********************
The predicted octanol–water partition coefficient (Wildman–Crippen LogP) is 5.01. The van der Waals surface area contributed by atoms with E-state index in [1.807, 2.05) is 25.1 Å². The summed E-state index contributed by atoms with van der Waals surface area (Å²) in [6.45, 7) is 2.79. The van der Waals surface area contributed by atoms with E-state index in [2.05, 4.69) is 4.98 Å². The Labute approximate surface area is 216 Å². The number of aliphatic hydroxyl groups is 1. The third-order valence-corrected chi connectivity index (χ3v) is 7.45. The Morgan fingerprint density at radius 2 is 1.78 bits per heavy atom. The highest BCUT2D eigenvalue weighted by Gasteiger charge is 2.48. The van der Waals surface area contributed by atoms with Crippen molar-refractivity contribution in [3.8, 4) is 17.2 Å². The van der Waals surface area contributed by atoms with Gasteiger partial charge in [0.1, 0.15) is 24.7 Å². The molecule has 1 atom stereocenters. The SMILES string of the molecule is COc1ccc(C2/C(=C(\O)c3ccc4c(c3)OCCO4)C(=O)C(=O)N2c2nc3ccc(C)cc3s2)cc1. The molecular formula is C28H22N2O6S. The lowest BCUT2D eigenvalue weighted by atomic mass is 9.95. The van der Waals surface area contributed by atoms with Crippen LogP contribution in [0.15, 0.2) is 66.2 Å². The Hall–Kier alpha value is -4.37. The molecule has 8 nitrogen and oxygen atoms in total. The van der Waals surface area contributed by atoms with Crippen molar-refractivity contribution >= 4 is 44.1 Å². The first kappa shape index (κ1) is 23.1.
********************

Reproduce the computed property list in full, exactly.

The predicted octanol–water partition coefficient (Wildman–Crippen LogP) is 5.01. The van der Waals surface area contributed by atoms with E-state index in [1.807, 2.05) is 25.1 Å². The summed E-state index contributed by atoms with van der Waals surface area (Å²) in [6.45, 7) is 2.79. The van der Waals surface area contributed by atoms with E-state index in [2.05, 4.69) is 4.98 Å². The Labute approximate surface area is 216 Å². The number of aliphatic hydroxyl groups is 1. The third-order valence-corrected chi connectivity index (χ3v) is 7.45. The Morgan fingerprint density at radius 2 is 1.78 bits per heavy atom. The highest BCUT2D eigenvalue weighted by Gasteiger charge is 2.48. The van der Waals surface area contributed by atoms with Crippen molar-refractivity contribution in [3.8, 4) is 17.2 Å². The van der Waals surface area contributed by atoms with Gasteiger partial charge in [0.1, 0.15) is 24.7 Å². The molecule has 1 atom stereocenters. The SMILES string of the molecule is COc1ccc(C2/C(=C(\O)c3ccc4c(c3)OCCO4)C(=O)C(=O)N2c2nc3ccc(C)cc3s2)cc1. The molecular formula is C28H22N2O6S. The lowest BCUT2D eigenvalue weighted by atomic mass is 9.95. The van der Waals surface area contributed by atoms with Crippen LogP contribution in [0.15, 0.2) is 66.2 Å². The Hall–Kier alpha value is -4.37. The molecule has 8 nitrogen and oxygen atoms in total. The van der Waals surface area contributed by atoms with Crippen molar-refractivity contribution >= 4 is 44.1 Å². The first kappa shape index (κ1) is 23.1.